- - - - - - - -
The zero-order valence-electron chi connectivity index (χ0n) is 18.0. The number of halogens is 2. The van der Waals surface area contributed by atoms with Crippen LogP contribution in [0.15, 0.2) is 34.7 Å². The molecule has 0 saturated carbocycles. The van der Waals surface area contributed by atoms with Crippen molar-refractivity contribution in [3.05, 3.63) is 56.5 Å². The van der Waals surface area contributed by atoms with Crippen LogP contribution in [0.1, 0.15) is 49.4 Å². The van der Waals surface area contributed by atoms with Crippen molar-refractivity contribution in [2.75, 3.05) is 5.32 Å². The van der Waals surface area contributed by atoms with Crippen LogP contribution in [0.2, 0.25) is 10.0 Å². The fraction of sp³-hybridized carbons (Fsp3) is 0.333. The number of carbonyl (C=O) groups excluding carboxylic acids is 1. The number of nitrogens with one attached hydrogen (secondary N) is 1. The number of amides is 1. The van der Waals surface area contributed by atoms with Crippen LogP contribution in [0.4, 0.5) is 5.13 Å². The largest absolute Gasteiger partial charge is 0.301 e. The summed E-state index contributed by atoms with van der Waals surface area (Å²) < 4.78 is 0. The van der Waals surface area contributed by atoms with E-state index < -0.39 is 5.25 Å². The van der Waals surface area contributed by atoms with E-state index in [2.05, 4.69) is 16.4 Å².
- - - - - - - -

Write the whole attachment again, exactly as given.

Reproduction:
The zero-order valence-electron chi connectivity index (χ0n) is 18.0. The number of halogens is 2. The van der Waals surface area contributed by atoms with Crippen LogP contribution in [0.15, 0.2) is 34.7 Å². The molecule has 0 saturated carbocycles. The van der Waals surface area contributed by atoms with Crippen molar-refractivity contribution in [3.05, 3.63) is 56.5 Å². The van der Waals surface area contributed by atoms with Crippen LogP contribution in [0.1, 0.15) is 49.4 Å². The van der Waals surface area contributed by atoms with Crippen molar-refractivity contribution in [2.75, 3.05) is 5.32 Å². The van der Waals surface area contributed by atoms with Crippen LogP contribution in [0.2, 0.25) is 10.0 Å². The fraction of sp³-hybridized carbons (Fsp3) is 0.333. The number of carbonyl (C=O) groups excluding carboxylic acids is 1. The number of nitrogens with one attached hydrogen (secondary N) is 1. The number of amides is 1. The van der Waals surface area contributed by atoms with Crippen LogP contribution in [0.4, 0.5) is 5.13 Å². The largest absolute Gasteiger partial charge is 0.301 e. The summed E-state index contributed by atoms with van der Waals surface area (Å²) < 4.78 is 0. The van der Waals surface area contributed by atoms with E-state index < -0.39 is 5.25 Å². The van der Waals surface area contributed by atoms with E-state index in [2.05, 4.69) is 16.4 Å².